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Tim Peake

Morson Meets... British astronaut Tim Peake on the future of space travel

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Morson Meets... British astronaut Tim Peake on the future of space travel

Posted on August 2022

tim peake

NASA is poised to kick-start the future of human lunar exploration with the launch of a new test flight as part of their Artemis program. The flight will fly around the moon in a distant orbit for a couple weeks, before heading back for a splashdown in the Pacific. No crew will be aboard, but the flight signals the first step in building towards a crewed flight to the moon as early as 2025, the first since 1972.

But what does it take to be an astronaut?

In September 2019, Morson attended a seminar hosted by astronaut Tim Peake, the first British astronaut to visit the International Space Station. He talked about his time in the armed forces, his training and how he overcame his own self-doubt. We also asked him some questions surrounding STEM and the future of space travel.​

In December 2015, Tim Peake of the European Space Agency made history when he became the first British astronaut to visit the International Space Station (ISS).

Flying with Expedition 46 aboard the Russian Soyuz TMA-19M rocket alongside cosmonaut Yuri Malenchenko and NASA astronaut Timothy Kopra, Peake spent six months aboard the ISS. During his stay, he participated in a variety of experiments in biology, physics, astronomy and supported a spacewalk for repair work before returning to Earth in June 2016

MORSON: You’ve done a lot of work promoting STEM in schools, helping to inspire the next generation of talent. What would an 11-year-old looking into their future career have to look forward to in terms of space travel?

“It’s really interesting actually. When I fly my next mission in 2023/24, it’s very likely I’ll be on board the ISS with commercial astronauts. Next year we’re looking at two new spacecraft, SpaceX and Boeing. They will be taking space agency astronauts but each year four fully paid commercial astronauts too. Space flight is becoming open to many more people. In 20 or 30 years I see it being like aviation. There will be a professional corps of astronauts but also commercial flight for civilians to enjoy.”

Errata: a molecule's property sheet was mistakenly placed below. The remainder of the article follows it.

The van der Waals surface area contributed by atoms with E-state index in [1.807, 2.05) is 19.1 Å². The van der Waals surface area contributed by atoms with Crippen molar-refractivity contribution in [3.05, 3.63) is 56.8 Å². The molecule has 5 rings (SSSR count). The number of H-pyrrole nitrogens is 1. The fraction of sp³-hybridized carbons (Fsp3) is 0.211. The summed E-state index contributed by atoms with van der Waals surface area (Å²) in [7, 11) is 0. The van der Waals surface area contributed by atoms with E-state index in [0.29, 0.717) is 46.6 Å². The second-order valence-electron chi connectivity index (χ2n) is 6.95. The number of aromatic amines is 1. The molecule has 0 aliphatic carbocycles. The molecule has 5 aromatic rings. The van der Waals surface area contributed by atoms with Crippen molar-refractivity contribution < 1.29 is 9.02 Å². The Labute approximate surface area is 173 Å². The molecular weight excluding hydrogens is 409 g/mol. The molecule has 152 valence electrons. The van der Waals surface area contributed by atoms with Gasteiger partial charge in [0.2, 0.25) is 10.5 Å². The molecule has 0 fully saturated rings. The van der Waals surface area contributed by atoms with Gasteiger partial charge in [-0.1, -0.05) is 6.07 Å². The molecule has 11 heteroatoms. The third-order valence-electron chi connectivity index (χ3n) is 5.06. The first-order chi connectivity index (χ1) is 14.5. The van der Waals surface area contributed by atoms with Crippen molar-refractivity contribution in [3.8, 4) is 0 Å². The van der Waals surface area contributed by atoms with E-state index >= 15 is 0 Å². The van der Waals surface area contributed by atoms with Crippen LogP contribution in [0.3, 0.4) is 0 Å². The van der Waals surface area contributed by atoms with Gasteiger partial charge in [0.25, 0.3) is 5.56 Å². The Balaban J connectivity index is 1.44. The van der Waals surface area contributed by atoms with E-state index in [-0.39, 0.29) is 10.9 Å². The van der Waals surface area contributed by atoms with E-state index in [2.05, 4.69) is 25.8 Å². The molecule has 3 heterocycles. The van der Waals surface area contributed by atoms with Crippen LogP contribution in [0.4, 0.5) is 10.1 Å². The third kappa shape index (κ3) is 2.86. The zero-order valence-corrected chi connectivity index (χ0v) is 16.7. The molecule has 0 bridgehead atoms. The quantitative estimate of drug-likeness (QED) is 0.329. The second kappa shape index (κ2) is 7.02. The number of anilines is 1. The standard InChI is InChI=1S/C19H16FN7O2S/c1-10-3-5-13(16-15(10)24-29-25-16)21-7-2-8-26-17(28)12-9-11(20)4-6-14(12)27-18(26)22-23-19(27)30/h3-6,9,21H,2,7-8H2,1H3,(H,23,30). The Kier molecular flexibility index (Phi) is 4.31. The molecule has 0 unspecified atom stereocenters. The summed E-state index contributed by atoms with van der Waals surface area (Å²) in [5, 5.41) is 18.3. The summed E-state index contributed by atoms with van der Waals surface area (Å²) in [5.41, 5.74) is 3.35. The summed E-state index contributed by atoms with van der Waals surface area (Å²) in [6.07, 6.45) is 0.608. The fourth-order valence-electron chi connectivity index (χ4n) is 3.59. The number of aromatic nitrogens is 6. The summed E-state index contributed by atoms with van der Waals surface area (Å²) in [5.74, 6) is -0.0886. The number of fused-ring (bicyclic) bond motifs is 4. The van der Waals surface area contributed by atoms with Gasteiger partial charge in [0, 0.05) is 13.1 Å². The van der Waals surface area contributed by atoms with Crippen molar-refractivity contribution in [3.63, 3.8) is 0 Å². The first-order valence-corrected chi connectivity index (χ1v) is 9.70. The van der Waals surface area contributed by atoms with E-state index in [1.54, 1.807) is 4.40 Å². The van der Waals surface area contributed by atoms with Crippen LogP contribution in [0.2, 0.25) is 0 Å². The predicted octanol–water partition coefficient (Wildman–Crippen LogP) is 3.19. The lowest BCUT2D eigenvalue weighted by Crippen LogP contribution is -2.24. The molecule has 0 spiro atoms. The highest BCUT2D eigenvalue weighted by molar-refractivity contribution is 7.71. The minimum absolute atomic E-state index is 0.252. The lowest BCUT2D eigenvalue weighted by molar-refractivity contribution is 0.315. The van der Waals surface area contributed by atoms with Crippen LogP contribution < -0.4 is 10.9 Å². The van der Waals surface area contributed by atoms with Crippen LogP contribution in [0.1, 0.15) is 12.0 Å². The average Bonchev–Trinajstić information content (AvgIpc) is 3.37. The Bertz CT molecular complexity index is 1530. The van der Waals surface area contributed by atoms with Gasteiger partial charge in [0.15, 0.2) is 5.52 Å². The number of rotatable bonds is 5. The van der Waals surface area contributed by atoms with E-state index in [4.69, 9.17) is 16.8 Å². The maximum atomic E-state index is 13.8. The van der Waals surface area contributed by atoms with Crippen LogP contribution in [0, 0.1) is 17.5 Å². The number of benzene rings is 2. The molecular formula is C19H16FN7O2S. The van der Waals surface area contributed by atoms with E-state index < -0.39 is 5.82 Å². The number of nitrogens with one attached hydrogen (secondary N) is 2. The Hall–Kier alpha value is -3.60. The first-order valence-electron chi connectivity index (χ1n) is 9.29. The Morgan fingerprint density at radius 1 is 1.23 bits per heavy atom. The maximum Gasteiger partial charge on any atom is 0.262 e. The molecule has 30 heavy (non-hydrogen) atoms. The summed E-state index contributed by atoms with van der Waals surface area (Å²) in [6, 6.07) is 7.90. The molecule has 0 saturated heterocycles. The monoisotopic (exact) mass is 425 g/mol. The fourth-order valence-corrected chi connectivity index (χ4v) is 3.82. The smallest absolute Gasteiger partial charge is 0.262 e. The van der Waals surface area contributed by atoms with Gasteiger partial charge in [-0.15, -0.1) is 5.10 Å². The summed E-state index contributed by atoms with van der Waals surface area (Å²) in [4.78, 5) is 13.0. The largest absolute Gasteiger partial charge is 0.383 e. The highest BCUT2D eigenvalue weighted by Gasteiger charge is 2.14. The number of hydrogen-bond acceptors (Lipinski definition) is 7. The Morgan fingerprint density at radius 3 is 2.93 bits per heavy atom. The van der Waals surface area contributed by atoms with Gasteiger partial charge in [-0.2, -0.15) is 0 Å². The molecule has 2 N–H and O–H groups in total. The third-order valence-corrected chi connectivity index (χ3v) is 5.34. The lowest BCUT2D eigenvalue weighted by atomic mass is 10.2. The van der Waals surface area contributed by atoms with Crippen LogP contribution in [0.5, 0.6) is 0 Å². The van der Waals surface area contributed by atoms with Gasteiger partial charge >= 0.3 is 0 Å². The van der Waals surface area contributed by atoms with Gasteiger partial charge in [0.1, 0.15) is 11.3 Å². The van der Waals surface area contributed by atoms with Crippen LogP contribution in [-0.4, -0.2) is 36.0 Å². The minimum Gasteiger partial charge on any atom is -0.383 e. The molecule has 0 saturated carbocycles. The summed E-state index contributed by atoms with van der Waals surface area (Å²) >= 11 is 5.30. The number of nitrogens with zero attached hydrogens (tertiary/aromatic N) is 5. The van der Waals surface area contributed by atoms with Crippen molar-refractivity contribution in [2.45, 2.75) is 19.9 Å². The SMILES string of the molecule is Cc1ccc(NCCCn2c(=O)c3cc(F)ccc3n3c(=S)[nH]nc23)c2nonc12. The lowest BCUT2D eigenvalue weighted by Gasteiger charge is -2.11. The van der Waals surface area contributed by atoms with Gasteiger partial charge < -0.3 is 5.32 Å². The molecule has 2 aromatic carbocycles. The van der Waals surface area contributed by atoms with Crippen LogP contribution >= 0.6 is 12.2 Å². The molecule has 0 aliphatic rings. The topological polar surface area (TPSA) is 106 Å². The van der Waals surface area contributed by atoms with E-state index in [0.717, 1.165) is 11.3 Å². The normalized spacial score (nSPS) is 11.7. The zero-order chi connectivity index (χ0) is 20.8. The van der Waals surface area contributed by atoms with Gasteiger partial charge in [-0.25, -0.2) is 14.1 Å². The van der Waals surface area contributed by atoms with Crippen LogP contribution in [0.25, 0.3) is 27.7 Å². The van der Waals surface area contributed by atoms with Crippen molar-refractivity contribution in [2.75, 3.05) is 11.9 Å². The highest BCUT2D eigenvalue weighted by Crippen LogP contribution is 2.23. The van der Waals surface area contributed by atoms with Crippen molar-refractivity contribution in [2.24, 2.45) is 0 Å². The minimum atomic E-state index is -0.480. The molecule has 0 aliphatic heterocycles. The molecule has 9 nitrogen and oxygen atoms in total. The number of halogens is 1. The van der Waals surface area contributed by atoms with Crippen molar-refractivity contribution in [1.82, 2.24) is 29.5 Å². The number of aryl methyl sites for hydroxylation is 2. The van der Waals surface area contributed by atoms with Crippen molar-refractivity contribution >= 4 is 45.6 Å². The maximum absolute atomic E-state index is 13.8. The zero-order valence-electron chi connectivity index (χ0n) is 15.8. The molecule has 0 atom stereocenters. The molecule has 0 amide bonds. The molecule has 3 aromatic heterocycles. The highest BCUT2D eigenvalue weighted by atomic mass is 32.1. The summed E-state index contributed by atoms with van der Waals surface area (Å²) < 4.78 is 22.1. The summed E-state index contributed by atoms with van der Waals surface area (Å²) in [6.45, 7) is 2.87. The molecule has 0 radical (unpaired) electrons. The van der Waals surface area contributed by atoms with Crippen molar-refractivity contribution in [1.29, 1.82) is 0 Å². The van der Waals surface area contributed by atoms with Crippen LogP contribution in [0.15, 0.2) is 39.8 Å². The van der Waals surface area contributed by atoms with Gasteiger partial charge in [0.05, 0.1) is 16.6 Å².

MORSON: Did you ever have a significant setback when you thought you wouldn’t make it into space and you thought you just weren’t cut out for it?

“Every time I came out of my Russian language lessons I wondered if I was cut out for it! Language was hard for me. Science wasn’t an issue being a pilot, systems I lapped up and the physical training was great. One of the great things about the astronaut corps, 8,000 applied and it was whittled down to six, so everybody is there to help you through. There’s an amazing network and you’ll always find people to help. I worked particularly hard to get to the level I needed to be at.”

“It’s important - don’t let anybody ever tell you that you can’t do something if you’ve set your heart on. Right from the early stages I had setbacks. I was even told I wouldn’t be a pilot. But it’s about being passionate. You must have courage in your convictions to chart a course for yourself and fight for it. There was a lot of hard work along the way. I had to go back to education at the age of 33 to get a degree which was required for my career which was a lot of extra tuition. But it comes down to hard work and determination.”

​Search our latest opportunities here, and read the full interview with Tim here